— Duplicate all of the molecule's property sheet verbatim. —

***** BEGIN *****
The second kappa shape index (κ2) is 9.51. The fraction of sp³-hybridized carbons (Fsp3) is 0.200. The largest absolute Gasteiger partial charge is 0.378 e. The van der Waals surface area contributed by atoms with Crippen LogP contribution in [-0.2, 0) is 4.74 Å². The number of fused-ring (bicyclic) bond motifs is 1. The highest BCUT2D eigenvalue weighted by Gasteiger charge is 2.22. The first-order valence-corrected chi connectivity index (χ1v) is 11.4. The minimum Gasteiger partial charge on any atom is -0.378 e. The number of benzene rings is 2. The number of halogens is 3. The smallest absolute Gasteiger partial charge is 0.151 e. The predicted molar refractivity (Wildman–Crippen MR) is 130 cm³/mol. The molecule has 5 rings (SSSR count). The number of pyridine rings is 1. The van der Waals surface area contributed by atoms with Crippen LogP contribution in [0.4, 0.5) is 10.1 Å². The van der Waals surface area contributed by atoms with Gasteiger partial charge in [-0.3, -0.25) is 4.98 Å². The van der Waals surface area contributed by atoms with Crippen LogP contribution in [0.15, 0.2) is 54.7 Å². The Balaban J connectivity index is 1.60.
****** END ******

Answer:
The second kappa shape index (κ2) is 9.51. The fraction of sp³-hybridized carbons (Fsp3) is 0.200. The largest absolute Gasteiger partial charge is 0.378 e. The van der Waals surface area contributed by atoms with Crippen LogP contribution in [-0.2, 0) is 4.74 Å². The number of fused-ring (bicyclic) bond motifs is 1. The highest BCUT2D eigenvalue weighted by Gasteiger charge is 2.22. The first-order valence-corrected chi connectivity index (χ1v) is 11.4. The minimum Gasteiger partial charge on any atom is -0.378 e. The number of benzene rings is 2. The number of halogens is 3. The smallest absolute Gasteiger partial charge is 0.151 e. The predicted molar refractivity (Wildman–Crippen MR) is 130 cm³/mol. The molecule has 5 rings (SSSR count). The number of pyridine rings is 1. The van der Waals surface area contributed by atoms with Crippen LogP contribution in [0.4, 0.5) is 10.1 Å². The van der Waals surface area contributed by atoms with Gasteiger partial charge in [-0.3, -0.25) is 4.98 Å². The van der Waals surface area contributed by atoms with Crippen LogP contribution in [0.15, 0.2) is 54.7 Å². The Balaban J connectivity index is 1.60.